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2016 U.S. Presidential candidate Bernie Sanders speaking at a town meeting. (Image: Gage Skidmore via Flickr)
2016 U.S. Presidential candidate Bernie Sanders speaking at a town meeting. (Image: Gage Skidmore via Flickr)

Sanders’ grassroots campaign talks energy, Bakken pipeline in Iowa

In a crowded Ericson Library in Boone, Bernie Sanders’ grassroots campaign met with the public to show its support of the Democratic presidential candidate, and rally support against the Bakken pipeline.

U.S. Representative Keith Ellison, D-Minn., said Sanders is the right person to help them keep their land and bring more assistance in the future.

“We’re picking the Iowa farmer,” Ellison said. “Farming’s a business. Farming’s a serious business, and if your steel wrecks a farmer’s land, you’ve ruined that person’s business and their livelihood.”

The proposed construction of a crude oil pipeline from North Dakota to Illinois has spawned a contentious debate in the 18 Iowa counties it would cross, including Boone and Story counties. Opponents raise concerns about the environmental impact of its construction and the potential for a spill, and the possible use of eminent domain to obtain property for its construction. Supporters tout the economic benefit of the project, both in jobs and tax revenue for the state.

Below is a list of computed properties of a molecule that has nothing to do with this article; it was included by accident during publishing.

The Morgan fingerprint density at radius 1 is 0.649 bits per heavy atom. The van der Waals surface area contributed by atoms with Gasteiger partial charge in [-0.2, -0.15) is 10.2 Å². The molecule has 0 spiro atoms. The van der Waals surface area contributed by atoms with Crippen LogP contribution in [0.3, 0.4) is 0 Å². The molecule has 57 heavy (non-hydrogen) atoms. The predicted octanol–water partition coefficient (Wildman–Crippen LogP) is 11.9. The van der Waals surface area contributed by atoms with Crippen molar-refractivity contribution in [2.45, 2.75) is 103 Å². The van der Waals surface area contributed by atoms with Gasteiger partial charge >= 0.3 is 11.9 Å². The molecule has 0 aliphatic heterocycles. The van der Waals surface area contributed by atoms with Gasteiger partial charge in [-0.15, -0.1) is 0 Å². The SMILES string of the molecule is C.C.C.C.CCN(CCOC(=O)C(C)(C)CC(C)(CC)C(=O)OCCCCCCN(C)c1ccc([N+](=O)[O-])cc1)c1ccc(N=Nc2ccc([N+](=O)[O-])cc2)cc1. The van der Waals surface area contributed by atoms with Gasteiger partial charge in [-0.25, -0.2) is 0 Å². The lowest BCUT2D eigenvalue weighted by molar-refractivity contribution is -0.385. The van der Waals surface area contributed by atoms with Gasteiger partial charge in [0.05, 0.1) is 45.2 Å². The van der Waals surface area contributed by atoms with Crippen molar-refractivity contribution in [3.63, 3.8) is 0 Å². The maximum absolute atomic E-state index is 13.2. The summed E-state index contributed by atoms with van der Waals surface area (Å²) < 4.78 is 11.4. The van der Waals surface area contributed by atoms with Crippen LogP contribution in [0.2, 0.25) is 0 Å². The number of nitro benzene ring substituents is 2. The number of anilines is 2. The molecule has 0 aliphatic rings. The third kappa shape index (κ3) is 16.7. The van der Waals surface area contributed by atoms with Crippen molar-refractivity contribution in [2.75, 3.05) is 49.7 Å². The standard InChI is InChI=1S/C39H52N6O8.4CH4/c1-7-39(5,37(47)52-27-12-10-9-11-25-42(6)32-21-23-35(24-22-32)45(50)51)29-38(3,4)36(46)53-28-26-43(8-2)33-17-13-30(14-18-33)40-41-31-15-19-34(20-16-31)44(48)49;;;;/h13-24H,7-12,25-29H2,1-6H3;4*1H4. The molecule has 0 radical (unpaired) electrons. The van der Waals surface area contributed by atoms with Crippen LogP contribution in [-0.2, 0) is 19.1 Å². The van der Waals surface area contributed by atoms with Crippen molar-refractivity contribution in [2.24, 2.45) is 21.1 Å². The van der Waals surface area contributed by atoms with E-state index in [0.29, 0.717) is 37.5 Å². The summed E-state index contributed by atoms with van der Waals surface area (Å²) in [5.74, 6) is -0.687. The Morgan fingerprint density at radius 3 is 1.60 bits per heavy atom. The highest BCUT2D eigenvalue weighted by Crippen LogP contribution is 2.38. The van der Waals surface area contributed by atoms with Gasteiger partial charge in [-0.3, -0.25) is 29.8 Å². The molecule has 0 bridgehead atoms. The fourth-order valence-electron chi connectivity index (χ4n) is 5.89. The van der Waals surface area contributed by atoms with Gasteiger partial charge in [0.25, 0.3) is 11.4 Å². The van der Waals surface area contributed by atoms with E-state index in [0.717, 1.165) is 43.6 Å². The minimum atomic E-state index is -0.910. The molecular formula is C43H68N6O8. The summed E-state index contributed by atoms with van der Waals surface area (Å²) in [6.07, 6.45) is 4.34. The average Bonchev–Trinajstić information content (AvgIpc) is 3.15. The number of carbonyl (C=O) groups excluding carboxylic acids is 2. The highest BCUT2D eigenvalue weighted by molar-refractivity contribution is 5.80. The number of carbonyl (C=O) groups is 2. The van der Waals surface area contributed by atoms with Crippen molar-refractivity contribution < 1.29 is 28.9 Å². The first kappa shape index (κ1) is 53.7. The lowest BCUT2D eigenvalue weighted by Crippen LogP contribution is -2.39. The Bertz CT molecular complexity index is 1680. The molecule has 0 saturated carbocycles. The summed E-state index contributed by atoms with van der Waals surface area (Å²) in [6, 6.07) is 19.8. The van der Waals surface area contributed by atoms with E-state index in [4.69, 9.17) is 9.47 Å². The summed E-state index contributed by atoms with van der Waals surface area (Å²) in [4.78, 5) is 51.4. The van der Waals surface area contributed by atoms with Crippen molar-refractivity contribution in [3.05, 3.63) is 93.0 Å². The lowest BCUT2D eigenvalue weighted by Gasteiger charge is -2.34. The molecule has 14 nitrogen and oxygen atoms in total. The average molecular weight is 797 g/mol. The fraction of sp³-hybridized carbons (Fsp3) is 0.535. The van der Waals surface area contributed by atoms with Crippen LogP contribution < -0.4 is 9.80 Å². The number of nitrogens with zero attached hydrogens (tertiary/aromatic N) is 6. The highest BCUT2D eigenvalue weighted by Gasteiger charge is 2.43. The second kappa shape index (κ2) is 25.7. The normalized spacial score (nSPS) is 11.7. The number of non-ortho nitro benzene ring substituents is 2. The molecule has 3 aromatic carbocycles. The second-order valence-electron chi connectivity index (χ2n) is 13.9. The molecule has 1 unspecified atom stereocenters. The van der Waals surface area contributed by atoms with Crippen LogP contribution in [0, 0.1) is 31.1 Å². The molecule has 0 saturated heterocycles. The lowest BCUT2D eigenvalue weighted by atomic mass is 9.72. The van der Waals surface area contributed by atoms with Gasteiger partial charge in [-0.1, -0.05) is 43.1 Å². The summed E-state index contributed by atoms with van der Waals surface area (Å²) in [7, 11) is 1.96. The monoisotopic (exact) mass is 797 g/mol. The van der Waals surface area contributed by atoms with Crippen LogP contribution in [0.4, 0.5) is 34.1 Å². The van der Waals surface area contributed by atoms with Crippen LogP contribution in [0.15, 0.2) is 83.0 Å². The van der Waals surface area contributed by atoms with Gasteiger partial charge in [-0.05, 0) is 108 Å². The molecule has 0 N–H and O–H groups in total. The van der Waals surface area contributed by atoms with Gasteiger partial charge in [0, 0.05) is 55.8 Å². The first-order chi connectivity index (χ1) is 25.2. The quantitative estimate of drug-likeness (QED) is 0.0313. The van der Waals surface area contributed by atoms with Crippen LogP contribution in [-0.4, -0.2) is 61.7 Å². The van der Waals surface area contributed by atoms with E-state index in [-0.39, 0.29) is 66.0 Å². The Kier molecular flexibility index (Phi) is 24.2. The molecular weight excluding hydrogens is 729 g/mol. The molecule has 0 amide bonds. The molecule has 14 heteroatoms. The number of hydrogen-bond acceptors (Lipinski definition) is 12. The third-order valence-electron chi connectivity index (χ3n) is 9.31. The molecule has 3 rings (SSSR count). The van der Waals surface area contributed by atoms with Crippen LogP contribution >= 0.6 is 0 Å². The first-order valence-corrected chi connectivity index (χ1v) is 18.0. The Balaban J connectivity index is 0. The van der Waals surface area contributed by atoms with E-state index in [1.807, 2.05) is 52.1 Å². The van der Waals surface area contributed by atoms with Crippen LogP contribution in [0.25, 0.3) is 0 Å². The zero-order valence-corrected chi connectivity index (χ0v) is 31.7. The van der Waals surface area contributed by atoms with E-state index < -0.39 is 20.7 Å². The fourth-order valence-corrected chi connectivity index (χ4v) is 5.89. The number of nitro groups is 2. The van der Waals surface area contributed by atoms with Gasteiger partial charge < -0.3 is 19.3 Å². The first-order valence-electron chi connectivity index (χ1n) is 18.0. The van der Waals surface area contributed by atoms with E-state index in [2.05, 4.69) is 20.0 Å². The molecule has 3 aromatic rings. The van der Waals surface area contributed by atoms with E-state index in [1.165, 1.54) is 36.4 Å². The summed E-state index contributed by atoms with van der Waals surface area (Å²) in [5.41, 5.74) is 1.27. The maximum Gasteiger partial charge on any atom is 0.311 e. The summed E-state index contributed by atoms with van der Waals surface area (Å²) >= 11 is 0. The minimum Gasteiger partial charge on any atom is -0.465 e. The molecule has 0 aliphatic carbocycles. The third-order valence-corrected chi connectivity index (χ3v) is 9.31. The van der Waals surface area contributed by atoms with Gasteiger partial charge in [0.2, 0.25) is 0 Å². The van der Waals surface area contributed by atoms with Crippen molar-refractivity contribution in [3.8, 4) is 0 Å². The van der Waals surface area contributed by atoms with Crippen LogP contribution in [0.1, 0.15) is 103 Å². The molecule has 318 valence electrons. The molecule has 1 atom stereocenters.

Related: Sanders speaks against Bakken pipeline through Iowa.

Sanders, a U.S. senator from Vermont, is one of three major candidates seeking his party’s presidential nomination. He has consistently come in second in most polls, well behind Hillary Clinton and ahead of former Maryland Gov. Martin O’Malley.

Carolyn Raffensperger and Ahna Kruzic stood next to Ellison during Tuesday’s event. Comments from each was met with boisterous support from the capacity crowd, many of whom were decked out in “Bernie for President” and “Stop the Pipe” T-shirts.

Raffensperger has been the leading voice in the legislative front opposing the pipeline, while Kruzic, a grad-student at Iowa State University, has been going door to door to gather thoughts and opinions from those most affected by the pipeline.

“That’s not a pipeline to the future. That’s a pipeline to the past,” said Ellison. “The way we’re going to power this earth is coming right out of that bright sky and the wind that whistles around our ears all day long.”

Ellison, a frequent visitor to Iowa, said he plans to help wherever Sanders and his campaign needs him. Ellison has been involved in the campaign in Iowa and Minnesota, along with some events in Washington D.C., but said he also hopes to travel to South Carolina before the end of the campaign.

This article was written by matthew dewitt from Ames Tribune, Iowa and was legally licensed through the NewsCred publisher network.